Merry Christmas, Joo-Joo
A Story by Mark Slade
“I need presents,” Vance said through dried, chapped lips.
“I know what you’re thinking,” Brian shivered, clutched the flannel blanket close to his neck.
The apartment was cold, at least ten degrees, Vance was sure of it. He and Brian hadn’t the money to pay the electric bill, with Brian being the only one to hold down a crappy job at Burger Hut. The apartment was a simple one bedroom, the bedroom belonging to Brian, because he found the apartment and his Father had paid deposit. Vance sat on his bed, a green sofa with springs coming through, often poking him in his ice cold ass. He had three shirts on, two pairs of dungarees, and his True Blue mountain climbing coat with fur inside the lining. The Oakland Raiders toboggan on his head still didn’t keep his ears warm, which irritated Vance to no end. It wasn’t like Vance didn’t want to get a job. He just hadn’t found anything he liked yet. His parents were tired of floating him money and friends had dwindled to just one, Brian, who was always broke.
“We can’t keep breaking into people’s houses and stealing their stuff. Anyway,” Brian sighed. “We never get very much money at Ted’s Pawn shop when we sell things to him. Cheap crook.”
“No, man,” Vance fumbled in his coat pocket for cigarettes, only to find his lighter. “It’s Christmas, right?”
“Yeah. So what?”
“We wait for the mailman, or UPS or Fed ex, or whoever and watch to see if no one gets the package.” Vance smiled and nodded like he’d just laid out the plans to Fort Knox and steal gold.
“That’s just… low, dude. I mean, steal Christmas packages from people. You are a sick man.” Brian rose from the dirtiest, dingiest Ez chair this side of the Milky Way. So many stains on a cream colored furniture and cigarette burns, the cream color was now a rust brown. ”I’m making some coffee.”
“I’m a desperate man. I need presents for mom, Janice, and Helen.”
Brian looked at Vance. He blinked twice. “Helen Spotter doesn’t even know you exist.”
“She will after the cool present I give her.” Vance rose from the couch, danced in a crouching position, and then sat down again. That was something he did when he was excited, which was often. Vance’s mom admitted to Brian that a quack doctor convinced her that Vance needed Ritalin to calm down her six year old son. After six more years of this medicine, that her child did not actually need, she noticed a breakdown of a mental attention span, sporadic illusions, and an inability to stay focused on one subject after more than ten minutes of conversation. She said she had never told a soul, but felt she had to confide in Brian.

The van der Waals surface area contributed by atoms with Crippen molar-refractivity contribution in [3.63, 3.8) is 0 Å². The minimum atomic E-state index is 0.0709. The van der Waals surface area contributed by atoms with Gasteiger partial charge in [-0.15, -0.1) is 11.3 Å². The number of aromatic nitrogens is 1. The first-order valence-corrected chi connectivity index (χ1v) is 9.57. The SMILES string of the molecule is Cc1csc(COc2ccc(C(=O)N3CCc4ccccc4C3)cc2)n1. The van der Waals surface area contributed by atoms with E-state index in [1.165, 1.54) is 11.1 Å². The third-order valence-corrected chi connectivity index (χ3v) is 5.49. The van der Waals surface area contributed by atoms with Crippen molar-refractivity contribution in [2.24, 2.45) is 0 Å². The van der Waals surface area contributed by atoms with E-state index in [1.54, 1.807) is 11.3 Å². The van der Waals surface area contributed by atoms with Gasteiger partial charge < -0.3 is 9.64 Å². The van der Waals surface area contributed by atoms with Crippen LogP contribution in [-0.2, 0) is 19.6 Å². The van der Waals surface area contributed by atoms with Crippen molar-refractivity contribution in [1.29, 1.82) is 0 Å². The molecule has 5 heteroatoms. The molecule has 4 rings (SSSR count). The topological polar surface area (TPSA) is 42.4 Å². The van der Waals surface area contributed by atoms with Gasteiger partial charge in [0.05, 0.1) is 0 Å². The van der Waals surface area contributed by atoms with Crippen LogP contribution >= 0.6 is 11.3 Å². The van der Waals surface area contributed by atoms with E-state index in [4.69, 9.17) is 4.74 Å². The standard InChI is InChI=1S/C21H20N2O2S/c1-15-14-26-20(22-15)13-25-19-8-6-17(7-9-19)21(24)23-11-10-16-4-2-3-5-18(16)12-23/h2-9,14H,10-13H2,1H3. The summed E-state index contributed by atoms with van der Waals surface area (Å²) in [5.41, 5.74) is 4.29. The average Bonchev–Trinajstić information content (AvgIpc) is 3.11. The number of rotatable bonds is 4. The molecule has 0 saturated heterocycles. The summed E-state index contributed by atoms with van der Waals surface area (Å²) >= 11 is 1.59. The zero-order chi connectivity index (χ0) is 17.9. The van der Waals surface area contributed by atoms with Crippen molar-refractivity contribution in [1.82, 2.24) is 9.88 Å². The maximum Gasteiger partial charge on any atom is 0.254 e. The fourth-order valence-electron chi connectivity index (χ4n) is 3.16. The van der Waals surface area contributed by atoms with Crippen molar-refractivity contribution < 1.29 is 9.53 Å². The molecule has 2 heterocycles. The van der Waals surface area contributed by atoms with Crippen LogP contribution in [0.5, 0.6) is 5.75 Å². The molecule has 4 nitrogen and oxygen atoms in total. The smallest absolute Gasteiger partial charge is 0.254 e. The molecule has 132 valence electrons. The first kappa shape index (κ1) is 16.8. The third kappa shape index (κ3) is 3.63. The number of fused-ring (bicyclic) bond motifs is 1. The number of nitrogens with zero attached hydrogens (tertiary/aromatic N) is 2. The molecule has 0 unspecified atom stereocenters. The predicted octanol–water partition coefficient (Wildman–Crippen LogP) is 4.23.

“Sit down, you fool! We are not stealing from the neighbors, okay? It’s wrong, especially Christmas. Only jerks do that crap.” Brian went into the kitchen, turned on Luke-warm water from the faucet and dropped four spoonfuls of instant coffee in a cup. “Furthermore,” He reentered the living room and sat in his Ez chair, sipping the coffee. “Helen Spotter will never know who you are, because you are not friends with anyone she knows.”
“Oh… my friend,” Vance said. “You are wrong. Tommy Longdale has a girlfriend who is friends with Helen.”
“I’m trying to dissuade you as gently, carefully as possible, Vance,” Brian told him. “They go to Sparrow University. You are an unemployed looser. What makes you think Tommy Longdale will set you up with his girlfriend’s friend?”
“I once gave him some E at a party,” Vance responded after a long pause.
“Oh yeah. Now that is the kind of logic that could fix this country’s problems.” Brian said.
“I think so, too, man.”
“You don’t even have any money to take her out,” Brian slurped his barely warm coffee and made a face.
“No! No, I don’t. But you do.” Vance raised an eyebrow.
Brian snarled at him. He hated it when Vance did his Jack Nicholson impersonation.
“That’s a lame Jack impersonation, butthole.”
“You know it’s not…” He continued, now going back and forth between early Nicholson and later Nicholson. “I want you to hold it between your knees. What are you, on your period?”
“He didn’t say that in THE DEPARTED. Ray Winston said it.”
“No, Jack said it.” Vance insisted.
“You are a twerp. Half the time you don’t remember what you were talking about ten minutes before.”
“I do too! God, you can be so… so… whatever!”
“Okay, what were we talking about?” Brian prodded Vance. He knew the answer, he just wanted to have some fun with him. He liked making him feel small.
“We were talking about Jack Nicholson. There! Whoosh!” Vance threw an imaginary basketball through a goal, net and all.
“No.” Brian laughed. “I thought we were talking about stealing from the neighbors again.”
Vance looked lost for a few seconds. Then he remembered. He smiled as it came to him. “Yeah, man. We could wait for the mailman, or… or Fed Ex…”
“I’m not doing that.” Brian said.
“You have to. In three days, it will be Christmas. And you get paid next Wednesday. Your mom will be disappointed.”
Brian made a face again. “You are a turd.” He said. ‘You use my mom all the time.”
“It’s because you know I’m right. She thinks you are the sweetest boy she ever knew. She says it all the time.”
“Shut up.” Brian was stewing, getting angrier at Vance just looking at him.
“Hey,” Vance rose from his couch and looked out of the window, keeping the curtain partly open. “There’s Fed Ex delivering to Mrs. Hoppa.”
“No, we can’t take from an old woman. She bakes cookies for us and brings us her left overs, Vance.”
“Yeah,” Vance put a hand on his stomach. “That island food gave me the screamers. It’s too freakin’ spicy.”
“What do you expect, dummy. She is from Haiti.” Brian snorted.
“I’m going to snag that box before her daughter brings her back.” Vance headed to the front door.
“You jerk. You’ve been scoping her all morning.”
“Be back. Wish me luck.”
“I hope she catches you!” Brian yelled to him as Vance slammed the front door.
Brian jumped up from his Ez chair and ran to the window. He pulled the curtain a bit to the left to view Vance’s theft.
Vance crept up Mrs. Hoppa’s slither of a driveway to her apartment door, past a small bush that was turning a sick yellow. He looked around, smiling like an imbecile.